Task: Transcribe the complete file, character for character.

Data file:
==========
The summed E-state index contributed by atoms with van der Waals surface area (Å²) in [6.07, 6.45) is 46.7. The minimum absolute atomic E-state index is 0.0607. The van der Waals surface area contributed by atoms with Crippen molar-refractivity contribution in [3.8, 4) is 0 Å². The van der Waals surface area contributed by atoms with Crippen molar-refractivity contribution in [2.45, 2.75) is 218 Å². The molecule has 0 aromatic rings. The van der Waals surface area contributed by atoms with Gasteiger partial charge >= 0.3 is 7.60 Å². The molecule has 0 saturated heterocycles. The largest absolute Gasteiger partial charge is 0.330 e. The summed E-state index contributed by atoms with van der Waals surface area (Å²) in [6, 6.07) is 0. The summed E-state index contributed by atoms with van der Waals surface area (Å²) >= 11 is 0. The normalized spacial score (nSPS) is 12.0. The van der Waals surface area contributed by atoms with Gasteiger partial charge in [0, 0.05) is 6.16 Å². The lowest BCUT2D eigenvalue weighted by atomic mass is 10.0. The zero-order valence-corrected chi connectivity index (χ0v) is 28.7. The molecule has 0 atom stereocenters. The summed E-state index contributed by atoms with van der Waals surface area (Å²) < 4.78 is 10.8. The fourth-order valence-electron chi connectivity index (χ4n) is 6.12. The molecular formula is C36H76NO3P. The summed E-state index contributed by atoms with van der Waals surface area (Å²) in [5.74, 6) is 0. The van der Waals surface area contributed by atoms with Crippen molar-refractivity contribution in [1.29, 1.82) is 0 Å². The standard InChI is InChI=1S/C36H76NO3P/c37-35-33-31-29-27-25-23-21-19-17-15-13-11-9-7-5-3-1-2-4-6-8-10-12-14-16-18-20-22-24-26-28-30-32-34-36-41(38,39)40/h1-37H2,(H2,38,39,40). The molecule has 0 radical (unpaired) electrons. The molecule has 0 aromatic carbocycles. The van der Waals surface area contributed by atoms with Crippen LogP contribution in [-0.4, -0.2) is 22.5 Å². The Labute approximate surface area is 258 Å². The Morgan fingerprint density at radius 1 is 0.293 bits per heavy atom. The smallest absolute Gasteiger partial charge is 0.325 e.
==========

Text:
The summed E-state index contributed by atoms with van der Waals surface area (Å²) in [6.07, 6.45) is 46.7. The minimum absolute atomic E-state index is 0.0607. The van der Waals surface area contributed by atoms with Crippen molar-refractivity contribution in [3.8, 4) is 0 Å². The van der Waals surface area contributed by atoms with Crippen molar-refractivity contribution in [2.45, 2.75) is 218 Å². The molecule has 0 aromatic rings. The van der Waals surface area contributed by atoms with Gasteiger partial charge >= 0.3 is 7.60 Å². The molecule has 0 saturated heterocycles. The largest absolute Gasteiger partial charge is 0.330 e. The summed E-state index contributed by atoms with van der Waals surface area (Å²) in [6, 6.07) is 0. The summed E-state index contributed by atoms with van der Waals surface area (Å²) >= 11 is 0. The normalized spacial score (nSPS) is 12.0. The van der Waals surface area contributed by atoms with Gasteiger partial charge in [0, 0.05) is 6.16 Å². The lowest BCUT2D eigenvalue weighted by atomic mass is 10.0. The zero-order valence-corrected chi connectivity index (χ0v) is 28.7. The molecule has 0 atom stereocenters. The summed E-state index contributed by atoms with van der Waals surface area (Å²) < 4.78 is 10.8. The fourth-order valence-electron chi connectivity index (χ4n) is 6.12. The molecular formula is C36H76NO3P. The summed E-state index contributed by atoms with van der Waals surface area (Å²) in [5.74, 6) is 0. The van der Waals surface area contributed by atoms with Crippen molar-refractivity contribution in [1.29, 1.82) is 0 Å². The standard InChI is InChI=1S/C36H76NO3P/c37-35-33-31-29-27-25-23-21-19-17-15-13-11-9-7-5-3-1-2-4-6-8-10-12-14-16-18-20-22-24-26-28-30-32-34-36-41(38,39)40/h1-37H2,(H2,38,39,40). The molecule has 0 radical (unpaired) electrons. The molecule has 0 aromatic carbocycles. The van der Waals surface area contributed by atoms with Crippen LogP contribution in [-0.4, -0.2) is 22.5 Å². The Labute approximate surface area is 258 Å². The Morgan fingerprint density at radius 1 is 0.293 bits per heavy atom. The smallest absolute Gasteiger partial charge is 0.325 e.